Bill Miller – Spirits On The River (Asheville, NC)
Native American rocker Bill Miller once sang, in “River Of Time” (from 1995’s Raven In The Snow), “There are faces and places I hold sacred/Some are here with me today.” Those lyrics could’ve applied to his concert at Spirits On The River, a Native restaurant with an outdoor deck overlooking the Swannanoa River in this mountain city. Miller, taking note of familiar faces in the crowd — with only 70 tickets available, a sellout — clearly felt among family.
Wielding a custom cutaway Takamine, Miller kicked off the first of two 45-minute sets with “Ghostdance”. As befits its topic, the tune was aggressive and edgy, driven by percussive strums and the singer’s falsetto yelps. By contrast, “Tumbleweed”, co-written by Peter Rowan, was an easygoing, finger-picking travelogue. Miller see-sawed between styles, one minute unleashing a furious blues (“Blessing Wind”), the next crooning an elegiac ballad (“The Sun Is Gonna Rise”) in his Roy Orbison-esque tenor, and the next offering up a number for the creator (“Praises”) sung in both English and Menominee.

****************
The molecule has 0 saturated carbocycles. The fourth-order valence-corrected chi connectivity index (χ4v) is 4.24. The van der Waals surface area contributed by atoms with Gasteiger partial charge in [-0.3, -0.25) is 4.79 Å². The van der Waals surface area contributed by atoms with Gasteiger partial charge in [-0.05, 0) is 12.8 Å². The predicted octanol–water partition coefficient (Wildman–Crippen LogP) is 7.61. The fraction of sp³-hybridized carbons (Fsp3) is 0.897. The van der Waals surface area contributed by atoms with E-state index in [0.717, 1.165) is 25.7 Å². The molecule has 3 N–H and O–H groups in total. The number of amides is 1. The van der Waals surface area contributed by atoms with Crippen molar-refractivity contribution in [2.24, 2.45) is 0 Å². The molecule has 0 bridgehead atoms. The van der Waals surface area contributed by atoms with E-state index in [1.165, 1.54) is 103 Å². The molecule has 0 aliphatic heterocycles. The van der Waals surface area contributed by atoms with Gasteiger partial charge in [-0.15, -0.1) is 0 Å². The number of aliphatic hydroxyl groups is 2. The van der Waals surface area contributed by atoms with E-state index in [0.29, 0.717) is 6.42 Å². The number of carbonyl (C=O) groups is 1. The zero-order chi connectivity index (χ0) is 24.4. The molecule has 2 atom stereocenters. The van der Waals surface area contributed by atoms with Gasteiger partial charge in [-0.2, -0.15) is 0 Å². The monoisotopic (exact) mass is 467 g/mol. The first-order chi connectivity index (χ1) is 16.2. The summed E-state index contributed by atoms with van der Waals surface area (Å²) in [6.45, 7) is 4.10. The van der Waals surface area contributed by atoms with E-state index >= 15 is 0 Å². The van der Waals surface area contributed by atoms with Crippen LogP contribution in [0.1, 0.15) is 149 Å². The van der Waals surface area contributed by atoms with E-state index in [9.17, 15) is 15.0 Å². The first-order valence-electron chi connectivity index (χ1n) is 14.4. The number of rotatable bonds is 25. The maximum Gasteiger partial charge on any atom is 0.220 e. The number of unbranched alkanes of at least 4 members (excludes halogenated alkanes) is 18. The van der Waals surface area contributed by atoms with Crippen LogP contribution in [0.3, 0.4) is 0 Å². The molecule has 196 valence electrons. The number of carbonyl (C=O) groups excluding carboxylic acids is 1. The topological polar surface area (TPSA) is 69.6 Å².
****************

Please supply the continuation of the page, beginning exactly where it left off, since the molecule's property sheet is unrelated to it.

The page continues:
With no patron farther than 20 feet away from him, Miller spun between-song tales as casually as someone seated across the living room. He reflected upon a troubled childhood on a Wisconsin reservation, compared songwriting to bear hunting, and marveled at his hero Carlos Santana’s spirituality. He also did several compositions on cedar flute (in February, Miller won a Grammy for his Cedar Dream Songs album of Native flute songs). Light bursts of rain occasionally sprinkled the audience, and as if on cue, as Miller reached the final chorus of the last song (a cover of “Wild Horses”), the nighttime sky finally opened up completely. It failed to dampen, however, this uncommonly intimate experience.